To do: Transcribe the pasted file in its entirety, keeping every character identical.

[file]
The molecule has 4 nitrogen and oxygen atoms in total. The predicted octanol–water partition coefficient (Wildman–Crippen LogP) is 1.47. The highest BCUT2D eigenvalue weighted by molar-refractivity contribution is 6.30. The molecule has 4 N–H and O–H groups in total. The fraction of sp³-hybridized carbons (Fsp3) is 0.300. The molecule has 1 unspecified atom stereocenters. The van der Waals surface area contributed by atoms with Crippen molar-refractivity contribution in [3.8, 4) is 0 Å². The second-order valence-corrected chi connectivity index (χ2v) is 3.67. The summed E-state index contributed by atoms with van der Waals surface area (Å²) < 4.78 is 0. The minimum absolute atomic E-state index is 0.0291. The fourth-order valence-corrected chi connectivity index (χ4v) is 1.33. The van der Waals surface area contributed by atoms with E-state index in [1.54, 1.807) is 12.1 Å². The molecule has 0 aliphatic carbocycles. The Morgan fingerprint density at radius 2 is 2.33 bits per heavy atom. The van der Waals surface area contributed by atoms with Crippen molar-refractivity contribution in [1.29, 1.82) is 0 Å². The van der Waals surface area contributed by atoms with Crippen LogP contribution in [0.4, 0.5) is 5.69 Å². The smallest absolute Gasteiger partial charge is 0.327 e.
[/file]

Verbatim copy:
The molecule has 4 nitrogen and oxygen atoms in total. The predicted octanol–water partition coefficient (Wildman–Crippen LogP) is 1.47. The highest BCUT2D eigenvalue weighted by molar-refractivity contribution is 6.30. The molecule has 4 N–H and O–H groups in total. The fraction of sp³-hybridized carbons (Fsp3) is 0.300. The molecule has 1 unspecified atom stereocenters. The van der Waals surface area contributed by atoms with Crippen molar-refractivity contribution in [3.8, 4) is 0 Å². The second-order valence-corrected chi connectivity index (χ2v) is 3.67. The summed E-state index contributed by atoms with van der Waals surface area (Å²) < 4.78 is 0. The minimum absolute atomic E-state index is 0.0291. The fourth-order valence-corrected chi connectivity index (χ4v) is 1.33. The van der Waals surface area contributed by atoms with E-state index in [1.54, 1.807) is 12.1 Å². The molecule has 0 aliphatic carbocycles. The Morgan fingerprint density at radius 2 is 2.33 bits per heavy atom. The van der Waals surface area contributed by atoms with Crippen molar-refractivity contribution in [1.29, 1.82) is 0 Å². The van der Waals surface area contributed by atoms with Crippen LogP contribution in [0.4, 0.5) is 5.69 Å². The smallest absolute Gasteiger partial charge is 0.327 e.